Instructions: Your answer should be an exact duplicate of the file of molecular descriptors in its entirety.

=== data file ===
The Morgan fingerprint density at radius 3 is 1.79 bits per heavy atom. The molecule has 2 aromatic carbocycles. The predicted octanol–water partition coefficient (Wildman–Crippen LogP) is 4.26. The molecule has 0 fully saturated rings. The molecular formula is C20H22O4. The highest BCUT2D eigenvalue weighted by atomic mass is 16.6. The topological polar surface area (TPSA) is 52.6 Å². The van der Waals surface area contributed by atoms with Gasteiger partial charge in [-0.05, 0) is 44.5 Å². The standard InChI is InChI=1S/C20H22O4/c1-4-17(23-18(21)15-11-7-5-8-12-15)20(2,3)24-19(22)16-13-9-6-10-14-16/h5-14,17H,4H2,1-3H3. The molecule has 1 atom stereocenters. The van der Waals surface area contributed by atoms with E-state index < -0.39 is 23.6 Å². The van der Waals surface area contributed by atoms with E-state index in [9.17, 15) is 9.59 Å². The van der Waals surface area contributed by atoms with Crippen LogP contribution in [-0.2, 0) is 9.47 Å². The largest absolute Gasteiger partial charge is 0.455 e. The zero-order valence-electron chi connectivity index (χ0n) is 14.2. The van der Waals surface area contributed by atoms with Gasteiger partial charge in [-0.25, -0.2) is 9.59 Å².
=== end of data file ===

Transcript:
The Morgan fingerprint density at radius 3 is 1.79 bits per heavy atom. The molecule has 2 aromatic carbocycles. The predicted octanol–water partition coefficient (Wildman–Crippen LogP) is 4.26. The molecule has 0 fully saturated rings. The molecular formula is C20H22O4. The highest BCUT2D eigenvalue weighted by atomic mass is 16.6. The topological polar surface area (TPSA) is 52.6 Å². The van der Waals surface area contributed by atoms with Gasteiger partial charge in [-0.05, 0) is 44.5 Å². The standard InChI is InChI=1S/C20H22O4/c1-4-17(23-18(21)15-11-7-5-8-12-15)20(2,3)24-19(22)16-13-9-6-10-14-16/h5-14,17H,4H2,1-3H3. The molecule has 1 atom stereocenters. The van der Waals surface area contributed by atoms with E-state index < -0.39 is 23.6 Å². The van der Waals surface area contributed by atoms with E-state index in [9.17, 15) is 9.59 Å². The van der Waals surface area contributed by atoms with Crippen LogP contribution in [-0.2, 0) is 9.47 Å². The largest absolute Gasteiger partial charge is 0.455 e. The zero-order valence-electron chi connectivity index (χ0n) is 14.2. The van der Waals surface area contributed by atoms with Gasteiger partial charge in [-0.25, -0.2) is 9.59 Å².